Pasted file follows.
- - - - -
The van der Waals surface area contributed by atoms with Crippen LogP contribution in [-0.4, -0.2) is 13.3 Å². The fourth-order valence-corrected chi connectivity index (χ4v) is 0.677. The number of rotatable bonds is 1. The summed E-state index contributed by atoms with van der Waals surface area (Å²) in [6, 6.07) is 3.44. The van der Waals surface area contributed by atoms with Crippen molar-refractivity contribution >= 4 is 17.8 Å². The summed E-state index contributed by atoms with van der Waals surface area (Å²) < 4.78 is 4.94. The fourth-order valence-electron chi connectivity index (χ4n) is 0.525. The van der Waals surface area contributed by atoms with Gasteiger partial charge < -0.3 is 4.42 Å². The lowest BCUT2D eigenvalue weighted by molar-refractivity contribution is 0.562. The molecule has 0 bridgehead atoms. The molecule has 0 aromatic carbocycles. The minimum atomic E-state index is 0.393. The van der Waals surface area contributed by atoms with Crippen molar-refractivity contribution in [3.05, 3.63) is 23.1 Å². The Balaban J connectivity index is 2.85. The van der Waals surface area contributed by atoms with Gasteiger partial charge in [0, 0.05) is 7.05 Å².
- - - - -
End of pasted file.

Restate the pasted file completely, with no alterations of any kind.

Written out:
The van der Waals surface area contributed by atoms with Crippen LogP contribution in [-0.4, -0.2) is 13.3 Å². The fourth-order valence-corrected chi connectivity index (χ4v) is 0.677. The number of rotatable bonds is 1. The summed E-state index contributed by atoms with van der Waals surface area (Å²) in [6, 6.07) is 3.44. The van der Waals surface area contributed by atoms with Crippen molar-refractivity contribution >= 4 is 17.8 Å². The summed E-state index contributed by atoms with van der Waals surface area (Å²) < 4.78 is 4.94. The fourth-order valence-electron chi connectivity index (χ4n) is 0.525. The van der Waals surface area contributed by atoms with Gasteiger partial charge < -0.3 is 4.42 Å². The lowest BCUT2D eigenvalue weighted by molar-refractivity contribution is 0.562. The molecule has 0 bridgehead atoms. The molecule has 0 aromatic carbocycles. The minimum atomic E-state index is 0.393. The van der Waals surface area contributed by atoms with Crippen molar-refractivity contribution in [3.05, 3.63) is 23.1 Å². The Balaban J connectivity index is 2.85. The van der Waals surface area contributed by atoms with Gasteiger partial charge in [0, 0.05) is 7.05 Å².